We conducted multinomial logistic regression of recurrence knowledge in order to retain the three response options, with “don't know” being the base, or referent, category to which the other options were compared. We ran the same three models, plus the model evaluating interactions, for recurrence knowledge as for survival knowledge. All models accounted for clustering of patients within surgeon and controlled for site (Detroit or LA). In each model, variables with missing response categories, with the exception of income, were dropped (less than 3 percent of the analytic sample).
In separate analyses, we evaluated whether patient attitudes toward involvement in decision making were possible mechanisms for explaining knowledge about treatment risks and benefits. We used the measures described earlier (CPS and concordance between actual and preferred involvement). We assessed the impact of these variables on race/ethnicity, surgeon factors, treatment setting in the final models of survival, and recurrence knowledge.
The mean age of women was 60 (range: 29–79). Approximately 73 percent of the women were white, 18 percent African American (AA) and 9 percent Latina/other. Approximately two-thirds reported having some college education or more and 44.8 percent were married. Close to half (46 percent) reported family incomes of less than $50,000/year. The weighted proportion of women with DCIS was 22 percent. Eleven percent of patients were treated at an NCI-designated cancer center, 56 percent at a ACoS facility, and 33 percent at a setting with no designated cancer program. The majority reported both treatments were discussed (73 percent), 21 percent that BCS only was discussed, and 6 percent that mastectomy only was discussed.
The mean number of years in practice for surgeons was 17 (range: 1–39) and 15 percent were female. Approximately half of the surgeons reported a high breast-related procedure volume (≥50 procedures/year).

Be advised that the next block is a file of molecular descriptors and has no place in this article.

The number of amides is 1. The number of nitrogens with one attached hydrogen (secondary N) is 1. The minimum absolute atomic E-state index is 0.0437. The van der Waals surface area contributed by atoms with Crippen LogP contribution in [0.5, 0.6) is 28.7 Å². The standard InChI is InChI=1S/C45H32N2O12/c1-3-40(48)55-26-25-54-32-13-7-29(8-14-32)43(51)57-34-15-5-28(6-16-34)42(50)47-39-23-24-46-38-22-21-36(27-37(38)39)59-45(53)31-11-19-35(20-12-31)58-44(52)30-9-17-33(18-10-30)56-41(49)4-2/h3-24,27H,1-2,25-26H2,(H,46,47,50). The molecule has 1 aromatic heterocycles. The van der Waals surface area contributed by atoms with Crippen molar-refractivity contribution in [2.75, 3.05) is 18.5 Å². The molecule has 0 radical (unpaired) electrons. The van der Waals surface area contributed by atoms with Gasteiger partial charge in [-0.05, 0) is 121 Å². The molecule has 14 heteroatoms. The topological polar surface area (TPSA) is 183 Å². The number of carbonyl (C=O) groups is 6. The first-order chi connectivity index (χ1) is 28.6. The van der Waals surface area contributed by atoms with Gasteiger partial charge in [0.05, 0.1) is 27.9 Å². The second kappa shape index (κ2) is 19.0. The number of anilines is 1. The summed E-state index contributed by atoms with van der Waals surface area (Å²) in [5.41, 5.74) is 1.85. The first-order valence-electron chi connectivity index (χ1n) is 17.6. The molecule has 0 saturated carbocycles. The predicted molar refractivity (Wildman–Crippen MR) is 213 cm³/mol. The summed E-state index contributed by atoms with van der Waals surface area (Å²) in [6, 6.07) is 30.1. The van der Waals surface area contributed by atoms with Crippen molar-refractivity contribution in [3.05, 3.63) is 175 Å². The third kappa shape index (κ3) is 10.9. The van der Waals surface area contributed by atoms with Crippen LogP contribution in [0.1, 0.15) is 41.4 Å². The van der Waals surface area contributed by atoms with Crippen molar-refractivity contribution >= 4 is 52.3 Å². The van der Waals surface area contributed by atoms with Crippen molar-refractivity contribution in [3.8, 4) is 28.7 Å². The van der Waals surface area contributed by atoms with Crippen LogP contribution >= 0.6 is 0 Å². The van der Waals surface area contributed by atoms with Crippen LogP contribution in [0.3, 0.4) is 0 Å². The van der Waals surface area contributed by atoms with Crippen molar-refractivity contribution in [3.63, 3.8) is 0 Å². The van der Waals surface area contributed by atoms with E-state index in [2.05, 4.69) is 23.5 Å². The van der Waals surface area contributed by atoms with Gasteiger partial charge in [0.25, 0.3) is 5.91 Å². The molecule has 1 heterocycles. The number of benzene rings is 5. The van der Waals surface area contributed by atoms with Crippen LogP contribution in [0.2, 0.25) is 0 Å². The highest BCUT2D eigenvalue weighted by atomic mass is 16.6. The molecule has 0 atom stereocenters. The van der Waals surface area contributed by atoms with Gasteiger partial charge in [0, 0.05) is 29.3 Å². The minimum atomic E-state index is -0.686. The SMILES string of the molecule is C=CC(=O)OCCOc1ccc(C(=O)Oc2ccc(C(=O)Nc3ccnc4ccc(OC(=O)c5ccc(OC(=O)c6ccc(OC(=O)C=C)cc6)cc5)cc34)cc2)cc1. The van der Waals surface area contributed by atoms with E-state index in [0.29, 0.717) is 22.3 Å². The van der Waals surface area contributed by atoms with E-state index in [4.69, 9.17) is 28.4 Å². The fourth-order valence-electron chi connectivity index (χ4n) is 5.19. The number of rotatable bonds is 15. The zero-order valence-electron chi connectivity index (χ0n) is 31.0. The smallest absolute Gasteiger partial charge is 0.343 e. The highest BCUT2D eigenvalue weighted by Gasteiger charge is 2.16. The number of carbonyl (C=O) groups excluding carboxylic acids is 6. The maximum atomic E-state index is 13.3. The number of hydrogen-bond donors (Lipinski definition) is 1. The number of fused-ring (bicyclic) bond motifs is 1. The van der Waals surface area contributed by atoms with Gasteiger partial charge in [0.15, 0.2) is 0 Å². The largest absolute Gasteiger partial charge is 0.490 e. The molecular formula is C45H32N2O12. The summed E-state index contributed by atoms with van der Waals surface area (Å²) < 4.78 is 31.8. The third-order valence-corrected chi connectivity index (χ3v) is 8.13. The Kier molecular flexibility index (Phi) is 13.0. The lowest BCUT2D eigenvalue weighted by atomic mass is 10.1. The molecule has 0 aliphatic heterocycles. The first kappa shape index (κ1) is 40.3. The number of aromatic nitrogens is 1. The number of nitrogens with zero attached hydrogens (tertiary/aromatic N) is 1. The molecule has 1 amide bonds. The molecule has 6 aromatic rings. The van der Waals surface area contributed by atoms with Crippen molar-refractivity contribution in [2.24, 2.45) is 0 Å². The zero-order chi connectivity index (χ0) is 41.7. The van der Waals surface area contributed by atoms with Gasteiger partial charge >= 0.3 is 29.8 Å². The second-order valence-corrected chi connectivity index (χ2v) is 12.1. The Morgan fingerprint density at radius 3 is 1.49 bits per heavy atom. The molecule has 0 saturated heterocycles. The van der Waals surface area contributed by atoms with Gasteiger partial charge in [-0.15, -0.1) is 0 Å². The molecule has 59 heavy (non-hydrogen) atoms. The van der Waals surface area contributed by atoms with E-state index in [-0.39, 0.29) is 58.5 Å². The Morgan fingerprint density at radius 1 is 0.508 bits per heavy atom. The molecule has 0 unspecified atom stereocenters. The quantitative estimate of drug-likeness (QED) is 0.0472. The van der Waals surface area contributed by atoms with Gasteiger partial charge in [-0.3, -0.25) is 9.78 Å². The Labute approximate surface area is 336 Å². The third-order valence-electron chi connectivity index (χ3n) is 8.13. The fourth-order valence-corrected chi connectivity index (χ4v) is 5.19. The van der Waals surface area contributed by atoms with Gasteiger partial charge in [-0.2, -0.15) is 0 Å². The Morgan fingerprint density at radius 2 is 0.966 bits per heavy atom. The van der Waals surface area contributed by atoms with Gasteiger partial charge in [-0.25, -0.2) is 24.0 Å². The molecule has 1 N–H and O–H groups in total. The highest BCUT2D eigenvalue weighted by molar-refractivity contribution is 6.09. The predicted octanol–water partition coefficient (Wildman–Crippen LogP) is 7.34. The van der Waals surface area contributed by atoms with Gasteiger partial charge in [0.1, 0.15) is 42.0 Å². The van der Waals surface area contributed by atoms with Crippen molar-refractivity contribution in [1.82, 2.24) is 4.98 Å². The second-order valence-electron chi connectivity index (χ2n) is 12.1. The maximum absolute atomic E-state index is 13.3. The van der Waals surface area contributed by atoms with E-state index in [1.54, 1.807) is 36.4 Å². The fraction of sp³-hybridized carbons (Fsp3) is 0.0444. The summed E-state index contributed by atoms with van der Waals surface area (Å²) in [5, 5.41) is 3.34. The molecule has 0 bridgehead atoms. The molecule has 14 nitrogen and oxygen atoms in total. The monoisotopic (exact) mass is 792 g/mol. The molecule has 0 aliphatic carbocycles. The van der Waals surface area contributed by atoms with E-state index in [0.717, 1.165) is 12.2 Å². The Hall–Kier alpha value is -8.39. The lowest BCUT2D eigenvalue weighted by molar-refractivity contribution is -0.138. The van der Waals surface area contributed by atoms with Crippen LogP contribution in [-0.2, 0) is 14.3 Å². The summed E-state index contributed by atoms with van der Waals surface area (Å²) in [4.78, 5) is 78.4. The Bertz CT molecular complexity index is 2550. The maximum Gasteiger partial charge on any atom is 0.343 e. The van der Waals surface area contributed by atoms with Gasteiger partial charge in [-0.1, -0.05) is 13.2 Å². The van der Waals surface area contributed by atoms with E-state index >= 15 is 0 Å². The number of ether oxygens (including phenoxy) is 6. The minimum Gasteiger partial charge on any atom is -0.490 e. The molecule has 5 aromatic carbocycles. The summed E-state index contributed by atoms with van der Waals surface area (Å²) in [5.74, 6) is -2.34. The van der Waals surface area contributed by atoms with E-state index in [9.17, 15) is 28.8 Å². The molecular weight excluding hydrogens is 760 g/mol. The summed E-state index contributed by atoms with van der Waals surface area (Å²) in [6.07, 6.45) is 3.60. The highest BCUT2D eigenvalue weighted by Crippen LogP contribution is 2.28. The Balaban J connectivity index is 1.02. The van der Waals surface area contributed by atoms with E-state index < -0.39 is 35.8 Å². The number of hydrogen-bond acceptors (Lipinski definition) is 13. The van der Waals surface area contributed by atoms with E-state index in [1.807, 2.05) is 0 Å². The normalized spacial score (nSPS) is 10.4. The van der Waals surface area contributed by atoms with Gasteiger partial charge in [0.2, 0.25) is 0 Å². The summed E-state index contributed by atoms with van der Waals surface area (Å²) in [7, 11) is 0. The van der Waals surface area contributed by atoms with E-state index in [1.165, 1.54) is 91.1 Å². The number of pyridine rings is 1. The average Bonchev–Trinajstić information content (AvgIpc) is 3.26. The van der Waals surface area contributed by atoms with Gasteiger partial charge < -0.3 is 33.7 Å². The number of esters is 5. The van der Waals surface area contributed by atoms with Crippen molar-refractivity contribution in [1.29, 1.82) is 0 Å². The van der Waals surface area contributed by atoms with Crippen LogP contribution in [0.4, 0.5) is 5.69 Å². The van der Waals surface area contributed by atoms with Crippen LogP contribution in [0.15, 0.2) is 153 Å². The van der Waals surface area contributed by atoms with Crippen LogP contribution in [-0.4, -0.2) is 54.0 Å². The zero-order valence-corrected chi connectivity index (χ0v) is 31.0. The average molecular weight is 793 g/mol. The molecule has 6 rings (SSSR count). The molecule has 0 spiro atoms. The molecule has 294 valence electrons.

Overall, 51 percent of respondents had survival knowledge. About half (48 percent) reported that they did not know the answer to the recurrence question, while 15 percent indicated the answer was false and 37 percent indicated that the answer was true (Table 1).
Younger women and those with higher levels of education were significantly (p<.001) more likely to have survival knowledge than their counterparts. Women with invasive breast cancer were significantly more likely than those with DCIS to have survival knowledge (p<.001). Reporting that the surgeon discussed both treatment options was associated with having survival knowledge. There was much more uncertainty associated with recurrence knowledge, with 42 percent–60 percent of women in each racial/ethnic group reporting “don't know.” Older women and those with less education were more likely (p<.001) than their counterparts to indicate they did not know the answer to this question. Women who reported that their surgeon discussed both treatment options were significantly less likely to indicate that they were uncertain on this question than women whose surgeons discussed mastectomy or BCS only (p<.001). Bivariate analyses showed significant (p≤.001) racial/ethnic differences in survival knowledge (57 percent of whites, 34 percent of AAs, and 37 percent of Latina/other) (Figure 1a). As well, significant racial/ethnic differences in recurrence knowledge was found, with whites being significantly (p≤.05) more likely to answer “true” and significantly less likely to answer “don't know” than AA or Latina/other women (Figure 1b).